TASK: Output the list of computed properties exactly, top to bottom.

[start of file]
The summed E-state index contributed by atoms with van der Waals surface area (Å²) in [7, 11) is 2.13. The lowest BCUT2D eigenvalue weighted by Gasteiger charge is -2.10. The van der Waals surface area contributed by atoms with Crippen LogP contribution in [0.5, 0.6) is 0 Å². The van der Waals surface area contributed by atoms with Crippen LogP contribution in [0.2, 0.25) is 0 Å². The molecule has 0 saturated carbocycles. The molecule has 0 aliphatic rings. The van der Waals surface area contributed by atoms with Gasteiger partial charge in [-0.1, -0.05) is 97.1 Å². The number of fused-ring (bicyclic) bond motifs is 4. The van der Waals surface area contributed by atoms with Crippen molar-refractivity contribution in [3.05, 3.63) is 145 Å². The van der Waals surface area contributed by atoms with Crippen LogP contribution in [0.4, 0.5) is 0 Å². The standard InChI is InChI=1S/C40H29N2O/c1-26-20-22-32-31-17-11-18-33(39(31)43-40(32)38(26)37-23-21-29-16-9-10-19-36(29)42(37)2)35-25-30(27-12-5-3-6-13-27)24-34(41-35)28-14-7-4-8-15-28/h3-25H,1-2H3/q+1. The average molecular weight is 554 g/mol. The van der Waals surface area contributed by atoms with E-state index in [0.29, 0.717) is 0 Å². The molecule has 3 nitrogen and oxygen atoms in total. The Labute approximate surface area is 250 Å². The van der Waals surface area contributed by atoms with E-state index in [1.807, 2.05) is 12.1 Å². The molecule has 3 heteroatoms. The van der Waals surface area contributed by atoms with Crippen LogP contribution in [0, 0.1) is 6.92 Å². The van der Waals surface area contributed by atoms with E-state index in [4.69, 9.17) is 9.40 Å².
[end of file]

The summed E-state index contributed by atoms with van der Waals surface area (Å²) in [7, 11) is 2.13. The lowest BCUT2D eigenvalue weighted by Gasteiger charge is -2.10. The van der Waals surface area contributed by atoms with Crippen LogP contribution in [0.5, 0.6) is 0 Å². The van der Waals surface area contributed by atoms with Crippen LogP contribution in [0.2, 0.25) is 0 Å². The molecule has 0 saturated carbocycles. The molecule has 0 aliphatic rings. The van der Waals surface area contributed by atoms with Gasteiger partial charge in [-0.1, -0.05) is 97.1 Å². The number of fused-ring (bicyclic) bond motifs is 4. The van der Waals surface area contributed by atoms with Crippen molar-refractivity contribution in [3.05, 3.63) is 145 Å². The van der Waals surface area contributed by atoms with Crippen LogP contribution in [0.4, 0.5) is 0 Å². The standard InChI is InChI=1S/C40H29N2O/c1-26-20-22-32-31-17-11-18-33(39(31)43-40(32)38(26)37-23-21-29-16-9-10-19-36(29)42(37)2)35-25-30(27-12-5-3-6-13-27)24-34(41-35)28-14-7-4-8-15-28/h3-25H,1-2H3/q+1. The average molecular weight is 554 g/mol. The van der Waals surface area contributed by atoms with E-state index in [0.29, 0.717) is 0 Å². The molecule has 3 nitrogen and oxygen atoms in total. The Labute approximate surface area is 250 Å². The van der Waals surface area contributed by atoms with E-state index in [1.807, 2.05) is 12.1 Å². The molecule has 3 heteroatoms. The van der Waals surface area contributed by atoms with Crippen LogP contribution in [0, 0.1) is 6.92 Å². The van der Waals surface area contributed by atoms with E-state index in [4.69, 9.17) is 9.40 Å².